If the serving and target cells 22 a and 22 b, respectively, are associated with different BSCs 23 or different Mobile Switching Centers (MSCs) 14, the process is more complicated. However, the basic transfer procedure described above is the same. In any case, such handover processes may take several seconds to complete, and during this time, the MS 20 is not able to engage in any other activities, such as sending or receiving Short Message Service (SMS) messages or performing a positioning handover.
Therefore, in accordance with embodiments of the present invention, reference is now made to FIG. 4 of the drawings, which will be described in connection with the steps illustrated in FIG. 5 of the drawings. In order to allow an ongoing Time of Arrival (TOA) based positioning process to continue even when a radio-related handover is performed, a Handover Timer (HOTIMER) 29 can be stored within the BSC 23 to provide an accurate measurement of the maximum amount of time required to perform a radio-related handover within the PLMN 10 that the BSC 23 is associated with.
When the MSC 14 receives the MAP CHANNEL INFORMATION message from the SMLC 270, the MSC 14 forwards the information in this message to the BSC 23 in the BSSMAP CHANNEL INFORMATION message 400 (step 500). The information contained in this message includes a value 29 for the BSC delta timer 27, the maximum call setup time, and an indication of the preferred positioning handover type, such as intra-cell to the same channel, intra-cell to a new channel or inter-cell. In addition, the message also contains the cell ID and TDMA frame number of the serving cell 22 a and/or the cell ID and TDMA frame number for candidate cells, such as cell 22 b, for positioning handovers.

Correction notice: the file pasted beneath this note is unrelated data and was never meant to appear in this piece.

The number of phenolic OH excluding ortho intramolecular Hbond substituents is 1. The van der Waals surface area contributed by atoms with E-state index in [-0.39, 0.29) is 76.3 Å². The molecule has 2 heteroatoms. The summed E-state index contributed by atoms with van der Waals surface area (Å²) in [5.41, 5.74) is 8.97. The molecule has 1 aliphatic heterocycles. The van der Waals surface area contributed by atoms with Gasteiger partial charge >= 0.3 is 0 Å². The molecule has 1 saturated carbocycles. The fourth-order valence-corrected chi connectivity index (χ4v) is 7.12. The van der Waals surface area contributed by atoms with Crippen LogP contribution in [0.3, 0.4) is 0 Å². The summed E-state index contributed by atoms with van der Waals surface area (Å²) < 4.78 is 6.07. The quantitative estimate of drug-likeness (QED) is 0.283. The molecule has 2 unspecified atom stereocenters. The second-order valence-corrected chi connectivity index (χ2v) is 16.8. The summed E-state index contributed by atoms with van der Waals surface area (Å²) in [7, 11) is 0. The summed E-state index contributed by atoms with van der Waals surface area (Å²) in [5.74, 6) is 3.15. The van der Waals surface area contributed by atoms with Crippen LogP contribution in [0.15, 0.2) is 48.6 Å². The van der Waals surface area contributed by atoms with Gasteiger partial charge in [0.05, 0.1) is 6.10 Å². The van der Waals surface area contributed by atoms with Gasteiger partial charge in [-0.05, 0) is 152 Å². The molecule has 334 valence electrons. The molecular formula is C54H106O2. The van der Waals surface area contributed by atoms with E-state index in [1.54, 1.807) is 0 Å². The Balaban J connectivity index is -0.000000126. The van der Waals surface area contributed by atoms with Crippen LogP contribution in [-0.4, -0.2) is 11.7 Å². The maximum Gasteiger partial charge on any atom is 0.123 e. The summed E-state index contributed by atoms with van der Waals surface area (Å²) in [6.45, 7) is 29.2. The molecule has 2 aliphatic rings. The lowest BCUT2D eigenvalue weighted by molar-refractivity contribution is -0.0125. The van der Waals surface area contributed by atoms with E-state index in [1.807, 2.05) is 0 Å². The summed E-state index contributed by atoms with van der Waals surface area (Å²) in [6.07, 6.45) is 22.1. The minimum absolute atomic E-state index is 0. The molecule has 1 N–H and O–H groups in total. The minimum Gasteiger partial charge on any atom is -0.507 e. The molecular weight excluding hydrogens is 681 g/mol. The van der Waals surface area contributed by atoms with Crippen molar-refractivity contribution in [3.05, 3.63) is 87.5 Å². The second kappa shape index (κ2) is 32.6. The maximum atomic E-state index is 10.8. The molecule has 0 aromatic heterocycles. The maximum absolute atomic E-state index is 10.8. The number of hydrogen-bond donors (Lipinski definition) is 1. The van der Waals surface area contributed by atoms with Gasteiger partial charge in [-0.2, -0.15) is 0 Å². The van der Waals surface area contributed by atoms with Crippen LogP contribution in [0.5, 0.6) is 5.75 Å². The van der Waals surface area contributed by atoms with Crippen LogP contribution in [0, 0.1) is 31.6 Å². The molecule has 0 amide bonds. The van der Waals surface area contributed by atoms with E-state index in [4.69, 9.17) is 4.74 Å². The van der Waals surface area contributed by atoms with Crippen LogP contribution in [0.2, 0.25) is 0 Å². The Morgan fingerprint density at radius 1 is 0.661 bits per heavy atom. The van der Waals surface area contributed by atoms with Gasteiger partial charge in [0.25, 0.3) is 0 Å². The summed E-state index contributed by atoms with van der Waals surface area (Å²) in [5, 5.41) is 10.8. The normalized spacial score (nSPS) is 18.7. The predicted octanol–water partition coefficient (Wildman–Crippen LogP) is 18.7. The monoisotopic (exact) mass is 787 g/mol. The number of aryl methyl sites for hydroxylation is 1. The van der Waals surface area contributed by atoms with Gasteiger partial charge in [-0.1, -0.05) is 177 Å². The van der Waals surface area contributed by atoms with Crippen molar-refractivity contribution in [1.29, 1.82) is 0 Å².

The BSSMAP CHANNEL INFORMATION message 400 further requests the physical channel description for the traffic channel that the BSC 23 will assign to perform the positioning handover on, taking into consideration the preferred positioning handover type. The BSC 23 includes this physical channel information, such as the frequency, hopping sequence, channel type and time slot for access bursts, in the acknowledgment message 410 to the MSC 14, which, in turn, forwards this information to the SMLC 270 (step 510). At substantially the same time that the BSC 23 transmits the acknowledgment message 410, the BSC 23 starts the delta timer 27 with the delta timer value 29 included in the BSSMAP CHANNEL INFORMATION message 400 (step 520).